A poor boy of unknown origins is rescued from poverty and taken in by the Earnshaw family where he develops an intense relationship with his young foster sister, Cathy. Based on the classic novel by Emily Bronte.
The Earnshaws are Yorkshire farmers during the early 19th Century. One day, Mr. Earnshaw returns from a trip to the city, bringing with him a ragged little boy called Heathcliff. Earnshaw's son, Hindley, resents the child, but Heathcliff becomes companion and soulmate to Hindley's sister, Catherine. After her parents die, Cathy and Heathcliff grow up wild and free on the Moors and despite the continued enmity between Hindley and Heathcliff they're happy-- until Cathy meets Edgar Linton, the son of a wealthy neighbor. Written by
Marg Baskin <email@example.com>
When Heathcliff learns of Cathy's death, he cries out in anguish. When his mouth is open, silver-colored fillings (amalgam) are visible in his back teeth. During the time period the movie was set in, this type of dental procedure was not in existence. See more »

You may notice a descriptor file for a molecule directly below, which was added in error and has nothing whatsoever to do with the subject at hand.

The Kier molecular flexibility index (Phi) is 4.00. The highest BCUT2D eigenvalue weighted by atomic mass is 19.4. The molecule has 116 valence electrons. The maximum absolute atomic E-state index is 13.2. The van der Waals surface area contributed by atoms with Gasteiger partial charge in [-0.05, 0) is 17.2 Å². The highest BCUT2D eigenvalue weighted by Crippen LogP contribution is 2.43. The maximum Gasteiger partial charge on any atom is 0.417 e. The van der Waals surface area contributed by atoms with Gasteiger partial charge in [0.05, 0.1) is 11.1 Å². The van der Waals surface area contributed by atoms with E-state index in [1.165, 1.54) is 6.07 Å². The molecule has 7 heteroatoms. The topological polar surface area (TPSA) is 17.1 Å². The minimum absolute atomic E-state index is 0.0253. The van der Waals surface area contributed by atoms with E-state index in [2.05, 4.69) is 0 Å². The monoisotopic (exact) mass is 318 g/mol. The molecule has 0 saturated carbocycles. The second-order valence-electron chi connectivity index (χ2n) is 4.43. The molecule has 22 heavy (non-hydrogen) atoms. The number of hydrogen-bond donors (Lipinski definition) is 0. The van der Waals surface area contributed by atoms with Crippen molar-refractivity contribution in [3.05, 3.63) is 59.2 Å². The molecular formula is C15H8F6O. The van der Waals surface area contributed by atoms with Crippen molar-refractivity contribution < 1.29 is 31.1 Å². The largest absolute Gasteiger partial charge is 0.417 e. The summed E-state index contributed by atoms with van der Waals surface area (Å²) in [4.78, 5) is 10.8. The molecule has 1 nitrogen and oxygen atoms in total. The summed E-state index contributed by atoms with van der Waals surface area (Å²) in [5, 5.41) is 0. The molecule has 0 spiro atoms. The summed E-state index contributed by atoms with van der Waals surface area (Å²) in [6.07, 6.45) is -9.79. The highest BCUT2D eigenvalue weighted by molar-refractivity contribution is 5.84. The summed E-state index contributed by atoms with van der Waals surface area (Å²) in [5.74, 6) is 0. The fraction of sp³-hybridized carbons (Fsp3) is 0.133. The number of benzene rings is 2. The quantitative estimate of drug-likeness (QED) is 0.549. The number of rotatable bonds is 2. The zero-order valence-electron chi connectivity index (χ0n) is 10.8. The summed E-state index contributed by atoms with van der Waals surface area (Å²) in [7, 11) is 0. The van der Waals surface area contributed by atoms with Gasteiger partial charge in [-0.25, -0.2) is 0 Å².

Timothy Dalton plays Heathcliff as no one before or since has played him. He is passionate and brooding, cruel and tender. His bright eyes pierce through Cathy's soul, and our own, when he returns from his wanderings to find her married to Edgar Linton.
The rest of the cast is also well-chosen. Anna Calder-Marshall, not as conventionally beautiful as other Cathy's have been, nonetheless, portrays the charisma of the character and her possessive, obsessive personality with brilliant accuracy. Ian Ogilvy as Edgar is just the right touch of gentle lover and aristocratic snob, so that it is believable that Cathy might actually fall for him, on the surface at any rate.
This was Mr. Dalton's first foray into the gothic depths of the Bronte sisters' works. His second, as Mr. Rochester in the fine BBC version (1985) of Jane Eyre, was just as compelling. Now if he were just a few inches shorter, we could get him to play the French teacher in a movie of Villette!!
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